Animal Rights group SAFE is calling for a ban on live exports as a livestock carrier is set to collect thousands of cows from Napier this week.
The ship Dareen is scheduled to arrive in Napier on Friday, just days after another livestock carrier, Yangtze Harmony, collected a consignment of cows from Port Taranaki.
But SAFE says the Government needs to reexamine the laws around live exports, particularly in the wake of an investigation launched by authorities in Australia recently after footage emerged of inhumane slaughter of Australian cows in Indonesia.
"Tens of thousands of cows have been exported from New Zealand to destination countries with no laws protecting the way they are treated once there," SAFE campaigns manager Marianne Macdonald said on Thursday.
"We're particularly concerned over the methods that will be used when they are slaughtered. They will likely still be conscious when their throats are cut."
But Agriculture Minister Damien O'Connor says no cows exported from New Zealand would be killed.
"New Zealand doesn't export animals for slaughter, the animals we export are used for breeding purposes to help develop the dairy and livestock industries in receiving countries," O'Connor told Newshub on Thursday.
"They are high-value animals. The importers have made a significant commercial investment in these cows, so it is in their interests to ensure they are well cared for and maintained in excellent condition."
O'Connor said a number of the cattle exported this week "would likely have gone to slaughter" locally in any case.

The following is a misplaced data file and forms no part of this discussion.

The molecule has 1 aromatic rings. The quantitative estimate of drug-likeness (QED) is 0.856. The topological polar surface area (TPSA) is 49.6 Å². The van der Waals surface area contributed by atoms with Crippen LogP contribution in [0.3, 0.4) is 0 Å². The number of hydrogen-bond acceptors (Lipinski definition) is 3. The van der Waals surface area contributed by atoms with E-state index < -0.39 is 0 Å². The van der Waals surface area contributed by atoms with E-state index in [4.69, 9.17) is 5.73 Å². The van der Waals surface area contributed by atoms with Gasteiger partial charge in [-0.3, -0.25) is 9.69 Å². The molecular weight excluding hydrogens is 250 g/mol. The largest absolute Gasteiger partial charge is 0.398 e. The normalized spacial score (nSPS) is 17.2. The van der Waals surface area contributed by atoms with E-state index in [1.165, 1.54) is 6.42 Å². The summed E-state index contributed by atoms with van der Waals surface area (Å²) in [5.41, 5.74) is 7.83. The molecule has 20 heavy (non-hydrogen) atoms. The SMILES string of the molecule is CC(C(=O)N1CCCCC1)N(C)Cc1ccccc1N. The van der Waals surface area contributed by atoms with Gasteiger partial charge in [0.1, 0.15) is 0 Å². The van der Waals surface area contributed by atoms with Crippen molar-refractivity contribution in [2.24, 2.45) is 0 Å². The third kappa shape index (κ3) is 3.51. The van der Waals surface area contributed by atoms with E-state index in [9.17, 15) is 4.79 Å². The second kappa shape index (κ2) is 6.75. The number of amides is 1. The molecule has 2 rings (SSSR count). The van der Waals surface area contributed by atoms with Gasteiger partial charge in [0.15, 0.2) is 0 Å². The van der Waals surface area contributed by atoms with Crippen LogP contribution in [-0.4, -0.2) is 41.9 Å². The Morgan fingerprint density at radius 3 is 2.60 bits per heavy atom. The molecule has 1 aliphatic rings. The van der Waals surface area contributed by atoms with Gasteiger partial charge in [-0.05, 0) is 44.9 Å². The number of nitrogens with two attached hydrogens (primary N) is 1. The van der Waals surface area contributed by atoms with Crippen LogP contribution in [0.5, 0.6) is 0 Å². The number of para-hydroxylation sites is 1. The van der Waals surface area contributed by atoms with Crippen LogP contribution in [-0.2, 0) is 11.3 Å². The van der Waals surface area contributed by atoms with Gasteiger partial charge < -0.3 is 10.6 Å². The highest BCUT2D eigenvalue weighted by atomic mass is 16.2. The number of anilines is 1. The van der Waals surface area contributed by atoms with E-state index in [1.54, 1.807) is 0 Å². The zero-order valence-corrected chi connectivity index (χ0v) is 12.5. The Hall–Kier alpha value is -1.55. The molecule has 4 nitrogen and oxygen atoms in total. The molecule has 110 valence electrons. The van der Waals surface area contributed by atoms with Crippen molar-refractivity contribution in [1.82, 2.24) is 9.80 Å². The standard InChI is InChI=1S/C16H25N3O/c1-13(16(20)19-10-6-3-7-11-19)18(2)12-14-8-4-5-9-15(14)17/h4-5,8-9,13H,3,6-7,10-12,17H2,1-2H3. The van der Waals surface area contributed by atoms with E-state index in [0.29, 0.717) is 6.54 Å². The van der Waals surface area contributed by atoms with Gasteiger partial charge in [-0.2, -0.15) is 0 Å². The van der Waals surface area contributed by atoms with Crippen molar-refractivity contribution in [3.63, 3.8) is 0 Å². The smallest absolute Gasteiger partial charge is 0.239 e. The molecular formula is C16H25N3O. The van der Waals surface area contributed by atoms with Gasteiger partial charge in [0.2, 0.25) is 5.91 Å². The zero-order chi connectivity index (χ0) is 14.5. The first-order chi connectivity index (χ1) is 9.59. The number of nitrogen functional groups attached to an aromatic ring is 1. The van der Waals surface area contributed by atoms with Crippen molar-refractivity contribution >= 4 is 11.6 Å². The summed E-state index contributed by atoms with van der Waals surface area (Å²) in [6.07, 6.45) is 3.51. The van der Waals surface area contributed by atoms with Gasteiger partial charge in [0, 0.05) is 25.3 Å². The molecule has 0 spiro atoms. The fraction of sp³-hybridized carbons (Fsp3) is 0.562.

"The ability for farmers to export at this time relieves pressure from a shortage of feed as a result of a major drought which is still affecting a lot of farmers around New Zealand."
O'Connor said strict requirements had to be met in order for animals to be exported live from the country.
"The Ministry for Primary Industries [MPI] must be satisfied with the facilities and conditions on the vessel and no export will go ahead until the vessel is thoroughly inspected by MPI vets."
But Macdonald said there is no way of knowing how the animals are treated once they arrive in their destination countries.
"Given the growing body of international evidence of the cruelty associated with live export, it’s clear that the trade must be banned," she said.
A review is currently underway into live animal exports, but O'Connor said a decision had been delayed due to COVID-19.
"Until the outcomes of the review are determined, MPI will continue to consider applications for the export of cattle, deer, goats and sheep (livestock) under the current law."